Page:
Related JoVE Video
The biology of developmental plasticity and the Predictive Adaptive Response hypothesis.
J. Physiol. (Lond.)
PUBLISHED: 06-03-2014
Show Abstract
Hide Abstract
Many forms of developmental plasticity have been observed and these are usually beneficial to the organism. The Predictive Adaptive Response (PAR) hypothesis refers to a form of developmental plasticity in which cues received in early life influence the development of a phenotype that is normally adapted to the environmental conditions of later life. When the predicted and actual environments differ, the mismatch between the individual's phenotype and the conditions in which it finds itself can have adverse consequences for Darwinian fitness and, later, for health. Numerous examples exist of the long-term effects of cues indicating a threatening environment affecting the subsequent phenotype of the individual organism. Other examples consist of the long-term effects of variations in environment within a normal range, particularly in the individual's nutritional environment. In mammals the cues to developing offspring are often provided by the mother's plane of nutrition, her body composition or stress levels. This hypothetical effect in humans is thought to be important by some scientists and controversial by others. In resolving the conflict, distinctions should be drawn between PARs induced by normative variations in the developmental environment and the ill effects on development of extremes in environment such as a very poor or very rich nutritional environment. Tests to distinguish between different developmental processes impacting on adult characteristics are proposed. Many of the mechanisms underlying developmental plasticity involve molecular epigenetic processes, and their elucidation in the context of PARs and more widely has implications for the revision of classical evolutionary theory.
Related JoVE Video
Validation of prediction equations for resting energy expenditure in Singaporean Chinese men.
Obes Res Clin Pract
PUBLISHED: 05-23-2014
Show Abstract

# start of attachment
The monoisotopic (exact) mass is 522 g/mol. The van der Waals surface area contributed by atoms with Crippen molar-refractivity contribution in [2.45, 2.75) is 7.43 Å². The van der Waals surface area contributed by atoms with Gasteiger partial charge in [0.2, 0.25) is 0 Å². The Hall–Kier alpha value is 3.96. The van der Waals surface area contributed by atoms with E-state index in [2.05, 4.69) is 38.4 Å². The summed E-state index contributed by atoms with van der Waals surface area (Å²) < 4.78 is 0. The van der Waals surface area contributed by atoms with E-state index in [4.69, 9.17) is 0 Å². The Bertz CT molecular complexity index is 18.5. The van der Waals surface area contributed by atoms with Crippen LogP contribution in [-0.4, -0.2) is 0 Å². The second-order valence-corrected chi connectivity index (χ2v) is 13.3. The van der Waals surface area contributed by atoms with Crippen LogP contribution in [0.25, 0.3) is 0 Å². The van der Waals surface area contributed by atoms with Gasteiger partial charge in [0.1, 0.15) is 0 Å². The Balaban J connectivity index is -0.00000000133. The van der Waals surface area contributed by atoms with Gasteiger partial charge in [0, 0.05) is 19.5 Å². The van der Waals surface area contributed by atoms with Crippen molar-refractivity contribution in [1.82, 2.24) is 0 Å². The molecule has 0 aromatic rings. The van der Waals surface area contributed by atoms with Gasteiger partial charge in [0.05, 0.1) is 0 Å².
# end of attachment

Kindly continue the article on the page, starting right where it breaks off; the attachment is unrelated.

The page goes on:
Hide Abstract
Accurate prediction of resting energy expenditure (REE) is important in establishing adequate dietary intake goals for effective weight management. Previous studies have shown that the validity of an energy prediction equation may depend on the ethnicity of the population. Validation studies are lacking in the Singaporean Chinese population. A total of 96 healthy Singaporean Chinese males of age 21–40 years and body mass index (BMI) 18.5–30.0 kg/m2 participated in this study. REE was measured by indirect calorimetry and compared with REE predicted using existing equations. Validity was evaluated on the basis of mean bias and percentage of subjects predicted within ±10% of REE measured. In addition, Bland and Altman analyses were performed. No significant difference was observed between the mean levels of measured and predicted REE derived from the Owen equation. The Food and Agriculture Organization/World Health Organization/United Nations University (FAO/WHO/UNU), Harris–Benedict and Mifflin equations significantly overestimated the mean measured REE by 7.5%, 6.0% and 2.4% respectively. Percentage of valid predictions for FAO/WHO/UNU, Harris–Benedict, Mifflin and Owen equations were 60%, 67%, 75% and 73% respectively. Bland and Altman analyses demonstrated poor agreement for all equations. The Owen equation provided a valid estimation of REE in Singaporean Chinese men at a group level. However, the individual errors of the equations were unacceptable high and may have limited utility in making clinical decisions on nutritional requirements.
Related JoVE Video
Infinium monkeys: Infinium 450K array for the Cynomolgus macaque (Macaca fascicularis).
G3 (Bethesda)
PUBLISHED: 05-13-2014
Show Abstract
Hide Abstract
The Infinium Human Methylation450 BeadChip Array (Infinium 450K) is a robust and cost-efficient survey of genome-wide DNA methylation patterns. Macaca fascicularis (Cynomolgus macaque) is an important disease model; however, its genome sequence is only recently published, and few tools exist to interrogate the molecular state of Cynomolgus macaque tissues. Although the Infinium 450K is a hybridization array designed to the human genome, the relative conservation between the macaque and human genomes makes its use in macaques feasible. Here, we used the Infinium 450K array to assay DNA methylation in 11 macaque muscle biopsies. We showed that probe hybridization efficiency was related to the degree of sequence identity between the human probes and the macaque genome sequence. Approximately 61% of the Human Infinium 450K probes could be reliably mapped to the Cynomolgus macaque genome and contain a CpG site of interest. We also compared the Infinium 450K data to reduced representation bisulfite sequencing data generated on the same samples and found a high level of concordance between the two independent methodologies, which can be further improved by filtering for probe sequence identity and mismatch location. We conclude that the Infinium 450K array can be used to measure the DNA methylome of Cynomolgus macaque tissues using the provided filters. We also provide a pipeline for validation of the array in other species using a simple BLAST-based sequence identify filter.
Related JoVE Video
Automated segmentation of visceral and subcutaneous (deep and superficial) adipose tissues in normal and overweight men.
J Magn Reson Imaging
PUBLISHED: 04-17-2014
Show Abstract
Hide Abstract
To develop an automatic segmentation algorithm to classify abdominal adipose tissues into visceral fat (VAT), deep (DSAT), and superficial (SSAT) subcutaneous fat compartments and evaluate its performance against manual segmentation.